The 'we' to whom you refer, are not about to change their lifestyle. Their response during the first years of hardship (and yes, they will maintain this response for years) will be to direct their thoughts and energies into campaigning for a restoration of past conditions. There will be no shortage of populist opportunists to position themselves to reap the temporary benefits. Debates over siting of utility and transport infrastructure will become more vicious, international tensions will become more intense, domestic policy more reactionary (and this by popular demand), regions within a country or city more fractious, and current exceptionalist individualist thinking in the West more pronounced.

Put simply, much of the inadequate adaptation time will be squandered. I say 'adaptation' not 'preparation' because much less of the latter remains than the former.

It has been said that foreknowledge of peak oil and surrounding issues will confer no advantage to the few once the crowd has its epiphany. I do not believe that is so. Even as economic effects strike and understanding spreads, the crowd response will be to pull in the wrong direction. To use the tired vegetable garden example, the majority will be entreating their governments to feed them for years after they could have planted something.

The mitigation which on paper is possible, requires nothing less than hundreds of millions of people in the developed world writing off not only their financial but their cultural investments. This is expecting a bit much in the space of a decade. Few peoples are up to the task, the American people less able than most, and failure is pretty much inevitable. I think the well-informed among the powers that be, understand well the limitations of their subjects. Not that they will ever admit this. YOU can do it! YOU are amazing! YOU are special!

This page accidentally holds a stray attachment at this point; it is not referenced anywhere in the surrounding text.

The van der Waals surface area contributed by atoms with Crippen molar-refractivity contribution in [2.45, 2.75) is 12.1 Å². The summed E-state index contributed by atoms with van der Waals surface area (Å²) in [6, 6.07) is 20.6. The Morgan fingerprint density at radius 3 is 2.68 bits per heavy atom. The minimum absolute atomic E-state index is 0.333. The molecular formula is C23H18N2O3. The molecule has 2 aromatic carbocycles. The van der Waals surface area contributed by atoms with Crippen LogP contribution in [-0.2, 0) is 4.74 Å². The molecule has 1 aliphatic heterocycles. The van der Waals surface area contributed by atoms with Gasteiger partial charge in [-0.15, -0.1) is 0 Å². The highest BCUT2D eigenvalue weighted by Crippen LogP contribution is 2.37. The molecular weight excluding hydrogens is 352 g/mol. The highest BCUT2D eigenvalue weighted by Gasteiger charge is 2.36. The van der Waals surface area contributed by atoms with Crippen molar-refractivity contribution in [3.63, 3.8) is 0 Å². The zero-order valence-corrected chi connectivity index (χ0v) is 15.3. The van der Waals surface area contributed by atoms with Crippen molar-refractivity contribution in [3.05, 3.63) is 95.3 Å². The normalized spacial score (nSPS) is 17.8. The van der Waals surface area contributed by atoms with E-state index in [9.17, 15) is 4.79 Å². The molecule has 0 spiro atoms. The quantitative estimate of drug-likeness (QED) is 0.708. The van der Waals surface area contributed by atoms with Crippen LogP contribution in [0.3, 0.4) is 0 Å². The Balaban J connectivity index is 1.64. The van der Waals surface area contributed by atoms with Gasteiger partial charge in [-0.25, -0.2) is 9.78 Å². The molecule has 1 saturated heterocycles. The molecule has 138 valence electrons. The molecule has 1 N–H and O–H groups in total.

Yeah.

I do not mean to be unconstructive, but the years pass, more insights are gleaned, more points added to the curves, and our collective ability to survive collapse diminishes. The time remaining does not lend any sense to stepping onto a box and shouting encouragement at people to cooperate.

Think about it this way, the time remaining is within the lifetime of a truck rolling off the production lines right now.

It makes more sense to find somewhere already quiet and backwards, become a part of it, and hope it stays quiet and backwards.
Twilight
Expert
Expert
 
Posts: 3027
Joined: Fri 02 Mar 2007, 04:00:00

Re: TOD: Export Land Model

Unread postby wisconsin_cur » Sun 22 Jul 2007, 10:34:49

I'm in general agreement with Twilight but there a chance that Americans will respond one way politically (along Twilight's line of thinking) and another way personally.

I have been surprised of the number of individuals I know thinking about gardening, practicing on an almost comically small scale, but doing it none the less. A lot of us have parents who were back to the landers who might dust off the old Rodale books. A lot of grandparents who will turn their flowers and shrubs into small gardens.